Samantha’s Experience: Over the years, I have been prescribed Ponstel, Ibuprofen, Celebrex, Elavil, Cymbalta, Percocet, Tylenol 3, and Norco to try to help with the pelvic pain I’ve experienced. The only medications that somewhat helped were Percocet and Tylenol 3, but I couldn’t take them if I needed to drive or go to work and school. Also, they weren’t fixing the problem.
Michelle’s Experience: Over the years I have been prescribed Ibuprofen 800 (4x’s/day, every day), Dilaudid, Fentanyl, Tramadol, Elavil, Neurontin, Mefenamic Acid, Vicodin, Norco, and Oxycodone. Elavil helped for a time. But, it took quite a bit of experimenting to find the right dose to both control the pain and allow me to function for daily life activities as higher doses can cause marked drowsiness. On milder pain days, Ibuprofen helped get me through work and social functions. When pain was at its worse, the Norco would help, but render me pretty much useless for anything but staying at home and sleeping due to its side effects as an opiate. On any given day, if I wanted to have any type of productive quality of life, I’d likely end up taking some combination of all three. But as Samantha said, none of those were actually eradicating the root cause of the pain. They were only minimizing the symptoms. Temporarily.
Pelvic Floor Physical Therapy
Pelvic floor physical therapy is a form of treating pelvic floor spasms/dysfunction and can help alleviate some endometriosis symptoms. Pelvic floor physical therapists are trained in exercises, stretches, and techniques that pertain to the pelvic floor region.
Samantha’s Experience: I went to pelvic floor physical therapy in 2013 pretty much every week for six months. While it did relieve most of my vaginal pain, I was still experiencing ovary and abdominal pain. This is one of the things that led me to my decision to have a hysterectomy. I still use some of the stretches I learned in physical floor therapy.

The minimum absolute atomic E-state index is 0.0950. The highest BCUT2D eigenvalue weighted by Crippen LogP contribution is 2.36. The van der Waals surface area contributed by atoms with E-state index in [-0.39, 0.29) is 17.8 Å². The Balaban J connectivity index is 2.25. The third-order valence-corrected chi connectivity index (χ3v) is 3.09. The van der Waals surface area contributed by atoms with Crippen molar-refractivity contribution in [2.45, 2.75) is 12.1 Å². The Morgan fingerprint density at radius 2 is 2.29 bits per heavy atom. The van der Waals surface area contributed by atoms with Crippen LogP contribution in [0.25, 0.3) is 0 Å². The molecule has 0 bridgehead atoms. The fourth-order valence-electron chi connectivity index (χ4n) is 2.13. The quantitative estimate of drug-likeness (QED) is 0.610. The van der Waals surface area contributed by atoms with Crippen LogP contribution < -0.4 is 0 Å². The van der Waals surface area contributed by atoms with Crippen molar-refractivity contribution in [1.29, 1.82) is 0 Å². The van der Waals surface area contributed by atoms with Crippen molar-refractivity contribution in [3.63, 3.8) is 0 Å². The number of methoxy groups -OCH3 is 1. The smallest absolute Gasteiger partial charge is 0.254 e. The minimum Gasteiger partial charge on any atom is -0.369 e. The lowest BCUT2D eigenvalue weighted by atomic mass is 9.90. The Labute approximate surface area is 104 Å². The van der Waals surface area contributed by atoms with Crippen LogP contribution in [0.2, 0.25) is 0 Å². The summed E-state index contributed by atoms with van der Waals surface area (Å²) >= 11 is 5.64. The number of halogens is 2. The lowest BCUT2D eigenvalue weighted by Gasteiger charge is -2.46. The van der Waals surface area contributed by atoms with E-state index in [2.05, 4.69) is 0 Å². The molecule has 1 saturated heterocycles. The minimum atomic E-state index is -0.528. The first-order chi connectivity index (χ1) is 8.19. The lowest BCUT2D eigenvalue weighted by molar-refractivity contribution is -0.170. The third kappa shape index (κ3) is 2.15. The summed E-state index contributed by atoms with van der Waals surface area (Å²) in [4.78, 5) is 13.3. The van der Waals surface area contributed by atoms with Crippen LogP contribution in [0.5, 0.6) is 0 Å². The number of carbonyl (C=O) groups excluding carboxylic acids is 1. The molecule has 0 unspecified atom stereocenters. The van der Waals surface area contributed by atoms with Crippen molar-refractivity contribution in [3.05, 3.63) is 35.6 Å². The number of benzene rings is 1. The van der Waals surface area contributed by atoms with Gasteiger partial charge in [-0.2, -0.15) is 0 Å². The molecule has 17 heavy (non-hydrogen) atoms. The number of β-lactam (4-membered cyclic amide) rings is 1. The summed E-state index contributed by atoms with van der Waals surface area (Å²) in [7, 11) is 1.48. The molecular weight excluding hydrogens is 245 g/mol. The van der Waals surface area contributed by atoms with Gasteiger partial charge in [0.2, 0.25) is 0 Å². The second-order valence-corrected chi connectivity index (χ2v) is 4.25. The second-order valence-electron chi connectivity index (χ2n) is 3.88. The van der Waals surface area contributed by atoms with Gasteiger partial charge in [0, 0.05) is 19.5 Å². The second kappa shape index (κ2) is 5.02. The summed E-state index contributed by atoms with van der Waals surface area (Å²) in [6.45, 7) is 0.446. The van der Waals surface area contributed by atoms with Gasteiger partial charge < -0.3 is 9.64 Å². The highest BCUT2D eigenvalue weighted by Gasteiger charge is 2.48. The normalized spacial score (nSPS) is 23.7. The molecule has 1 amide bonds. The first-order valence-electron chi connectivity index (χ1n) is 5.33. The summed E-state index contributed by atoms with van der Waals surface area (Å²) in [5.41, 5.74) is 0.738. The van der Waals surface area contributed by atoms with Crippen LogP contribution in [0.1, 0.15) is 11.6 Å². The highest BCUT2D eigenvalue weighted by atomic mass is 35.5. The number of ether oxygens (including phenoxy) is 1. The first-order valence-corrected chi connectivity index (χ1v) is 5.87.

Michelle’s Experience: Pelvic Floor Therapy was an absolute God-send to me! I had it following both my surgeries in 2008 and 2018. Along with active and passive stretching, it also included external and internal muscle work. The internal work was unfamiliar and at times, very uncomfortable; but for me, it brought indescribable relief! When I had it in 2018, an unexpected benefit was that the internal work released a group of muscles that instantaneously relieved painful tightness and numbness I”d been experiencing in my low back and down my leg as a result of a nearly year long episode of acute sciatica; a secondary condition that many women with endometriosis experience. Even after 24 sessions of regular PT for my sciatica and low back pain, I did not get the level of effective pain relief that I got with pelvic floor physical therapy.
Samantha’s Experience: Before I had my hysterectomy, I didn’t feel like exercising because I was in so much pain and exhausted most of the time. When I wasn’t at school or working, I was laying in my bed trying to rest and get some form of pain relief. I started exercising regularly in between my hysterectomy and my excision surgery. I do think this helped decrease my recovery time after my excision surgery. I would exercise two to three times a week riding the bicycle at the gym and doing some arm, leg, and core exercises. I started out very slow and worked my way up to increasing repetitions.